Lipodystrophia progressiva is a condition in which, characteristically, there is a loss of the subcutaneous fat of the face, neck, thorax, arms and abdomen without assignable cause or gross symptoms of ill health.1 The loss of fat is symmetric and slowly progressive to the stage of almost complete disappearance in the affected areas.2 An essential feature is the inability to recover the panniculus adiposus.3 In association with the lipoatrophy there may be, particularly in females, an increase in the subcutaneous fat below the level of the iliac crest.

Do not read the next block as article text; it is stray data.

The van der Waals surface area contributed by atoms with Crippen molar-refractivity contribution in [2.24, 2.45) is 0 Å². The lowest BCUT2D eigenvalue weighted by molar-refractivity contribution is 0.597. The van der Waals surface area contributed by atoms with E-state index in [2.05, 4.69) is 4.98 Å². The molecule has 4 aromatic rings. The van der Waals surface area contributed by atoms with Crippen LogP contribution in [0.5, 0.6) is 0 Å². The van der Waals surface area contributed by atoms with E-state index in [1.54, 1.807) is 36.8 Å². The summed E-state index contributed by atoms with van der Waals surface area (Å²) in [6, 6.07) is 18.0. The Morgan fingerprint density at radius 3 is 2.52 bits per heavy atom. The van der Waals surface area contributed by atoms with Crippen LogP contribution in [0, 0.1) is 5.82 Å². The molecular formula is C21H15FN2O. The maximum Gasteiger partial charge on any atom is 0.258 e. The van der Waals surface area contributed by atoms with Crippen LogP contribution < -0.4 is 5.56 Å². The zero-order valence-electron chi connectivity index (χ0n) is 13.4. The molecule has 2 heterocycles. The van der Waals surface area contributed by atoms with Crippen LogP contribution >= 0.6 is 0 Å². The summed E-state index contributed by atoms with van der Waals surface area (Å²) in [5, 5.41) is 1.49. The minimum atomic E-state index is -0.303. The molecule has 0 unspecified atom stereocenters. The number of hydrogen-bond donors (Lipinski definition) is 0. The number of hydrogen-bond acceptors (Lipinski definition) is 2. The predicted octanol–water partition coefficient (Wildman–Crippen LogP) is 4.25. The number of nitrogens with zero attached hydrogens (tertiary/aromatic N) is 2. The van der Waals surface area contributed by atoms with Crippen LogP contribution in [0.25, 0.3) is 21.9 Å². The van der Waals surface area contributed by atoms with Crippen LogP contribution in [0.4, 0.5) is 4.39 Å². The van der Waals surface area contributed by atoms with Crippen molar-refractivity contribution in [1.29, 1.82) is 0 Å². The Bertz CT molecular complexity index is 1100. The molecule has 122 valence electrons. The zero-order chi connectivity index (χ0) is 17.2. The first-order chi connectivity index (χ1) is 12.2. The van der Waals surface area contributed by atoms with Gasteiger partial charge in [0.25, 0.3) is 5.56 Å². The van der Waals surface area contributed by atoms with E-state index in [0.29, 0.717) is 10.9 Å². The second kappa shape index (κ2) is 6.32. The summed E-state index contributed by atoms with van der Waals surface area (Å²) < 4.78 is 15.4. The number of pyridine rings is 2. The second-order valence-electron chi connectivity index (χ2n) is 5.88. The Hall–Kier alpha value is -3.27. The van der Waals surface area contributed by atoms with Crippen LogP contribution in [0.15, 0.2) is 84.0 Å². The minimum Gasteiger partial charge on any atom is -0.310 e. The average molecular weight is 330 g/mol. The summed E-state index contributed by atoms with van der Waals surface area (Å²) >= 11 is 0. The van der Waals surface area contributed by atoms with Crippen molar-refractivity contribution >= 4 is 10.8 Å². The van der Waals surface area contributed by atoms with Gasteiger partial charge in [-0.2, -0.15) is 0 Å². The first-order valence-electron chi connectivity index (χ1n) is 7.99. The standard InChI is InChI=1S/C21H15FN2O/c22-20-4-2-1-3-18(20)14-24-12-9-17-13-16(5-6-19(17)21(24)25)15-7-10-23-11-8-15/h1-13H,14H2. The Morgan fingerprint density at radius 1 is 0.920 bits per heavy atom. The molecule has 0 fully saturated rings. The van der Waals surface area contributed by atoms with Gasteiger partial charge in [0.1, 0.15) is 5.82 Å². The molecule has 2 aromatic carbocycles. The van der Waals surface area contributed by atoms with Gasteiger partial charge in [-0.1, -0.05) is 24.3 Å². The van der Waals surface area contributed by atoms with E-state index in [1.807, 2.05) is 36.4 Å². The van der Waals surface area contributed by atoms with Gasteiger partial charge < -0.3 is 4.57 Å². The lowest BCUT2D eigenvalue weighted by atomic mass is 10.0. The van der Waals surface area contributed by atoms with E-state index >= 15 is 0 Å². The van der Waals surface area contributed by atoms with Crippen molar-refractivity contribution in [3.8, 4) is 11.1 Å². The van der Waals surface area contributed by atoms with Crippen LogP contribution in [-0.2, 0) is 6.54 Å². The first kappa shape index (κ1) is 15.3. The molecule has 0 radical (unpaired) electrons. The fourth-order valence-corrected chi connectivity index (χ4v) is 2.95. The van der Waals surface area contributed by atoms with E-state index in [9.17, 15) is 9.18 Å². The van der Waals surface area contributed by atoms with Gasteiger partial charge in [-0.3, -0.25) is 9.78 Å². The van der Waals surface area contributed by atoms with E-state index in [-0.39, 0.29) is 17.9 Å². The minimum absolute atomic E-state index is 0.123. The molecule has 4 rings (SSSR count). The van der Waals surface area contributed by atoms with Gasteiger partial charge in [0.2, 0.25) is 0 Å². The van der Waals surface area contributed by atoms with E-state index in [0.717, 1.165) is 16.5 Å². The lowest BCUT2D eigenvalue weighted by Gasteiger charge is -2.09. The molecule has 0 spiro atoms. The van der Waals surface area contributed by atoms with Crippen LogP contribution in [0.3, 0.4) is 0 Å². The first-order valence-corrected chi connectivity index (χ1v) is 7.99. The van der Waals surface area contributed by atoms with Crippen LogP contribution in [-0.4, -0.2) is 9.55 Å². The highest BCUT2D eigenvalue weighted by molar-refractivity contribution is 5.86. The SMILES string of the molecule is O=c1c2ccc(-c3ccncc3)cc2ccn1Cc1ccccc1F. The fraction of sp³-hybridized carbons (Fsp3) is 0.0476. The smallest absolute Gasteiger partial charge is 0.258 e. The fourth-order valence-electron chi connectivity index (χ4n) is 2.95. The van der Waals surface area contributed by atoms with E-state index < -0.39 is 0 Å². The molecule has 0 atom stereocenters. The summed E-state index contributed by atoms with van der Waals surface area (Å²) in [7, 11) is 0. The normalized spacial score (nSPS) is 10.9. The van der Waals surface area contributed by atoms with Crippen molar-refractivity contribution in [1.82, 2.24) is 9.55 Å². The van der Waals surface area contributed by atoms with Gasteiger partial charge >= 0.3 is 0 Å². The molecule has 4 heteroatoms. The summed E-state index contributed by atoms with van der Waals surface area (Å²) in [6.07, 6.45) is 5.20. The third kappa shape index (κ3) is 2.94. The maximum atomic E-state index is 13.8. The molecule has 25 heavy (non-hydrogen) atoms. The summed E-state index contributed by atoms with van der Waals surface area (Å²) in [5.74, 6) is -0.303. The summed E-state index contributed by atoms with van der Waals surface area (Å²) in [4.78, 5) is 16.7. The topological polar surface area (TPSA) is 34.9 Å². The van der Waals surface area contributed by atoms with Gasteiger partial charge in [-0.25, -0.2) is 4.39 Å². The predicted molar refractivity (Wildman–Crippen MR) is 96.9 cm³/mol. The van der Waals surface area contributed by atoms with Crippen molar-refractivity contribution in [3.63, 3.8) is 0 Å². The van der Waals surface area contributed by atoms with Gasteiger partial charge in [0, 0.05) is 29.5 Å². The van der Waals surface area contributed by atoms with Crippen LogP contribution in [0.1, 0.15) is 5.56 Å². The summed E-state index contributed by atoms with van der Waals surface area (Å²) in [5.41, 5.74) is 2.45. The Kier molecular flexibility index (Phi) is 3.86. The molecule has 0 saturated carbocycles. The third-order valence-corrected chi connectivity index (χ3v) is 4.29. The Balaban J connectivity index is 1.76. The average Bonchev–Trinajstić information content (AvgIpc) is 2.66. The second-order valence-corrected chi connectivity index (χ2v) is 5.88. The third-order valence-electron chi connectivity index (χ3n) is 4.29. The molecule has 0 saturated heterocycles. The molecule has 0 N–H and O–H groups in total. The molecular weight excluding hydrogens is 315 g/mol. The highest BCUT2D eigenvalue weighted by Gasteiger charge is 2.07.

SYMPTOMS, DIAGNOSIS AND PROGNOSIS
Although the condition was reported by Mitchell in 1885,4 it is sometimes known as Barraquer-Simons' disease, since it was first recognized as a clinical entity by Barraquer5 in 1906 and was more completely studied in 1911 by Simons,6 who first performed a biopsy.7 Thereafter the striking features of the condition caused
HARRIS JS, REISER R. LIPODYSTROPHY: REPORT OF A CASE, WITH METABOLIC STUDIES. Am J Dis Child. 1940;59(1):143–166. doi:10.1001/archpedi.1940.01990120145016
Customize your JAMA Network experience by selecting one or more topics from the list below.
Create a personal account or sign in to: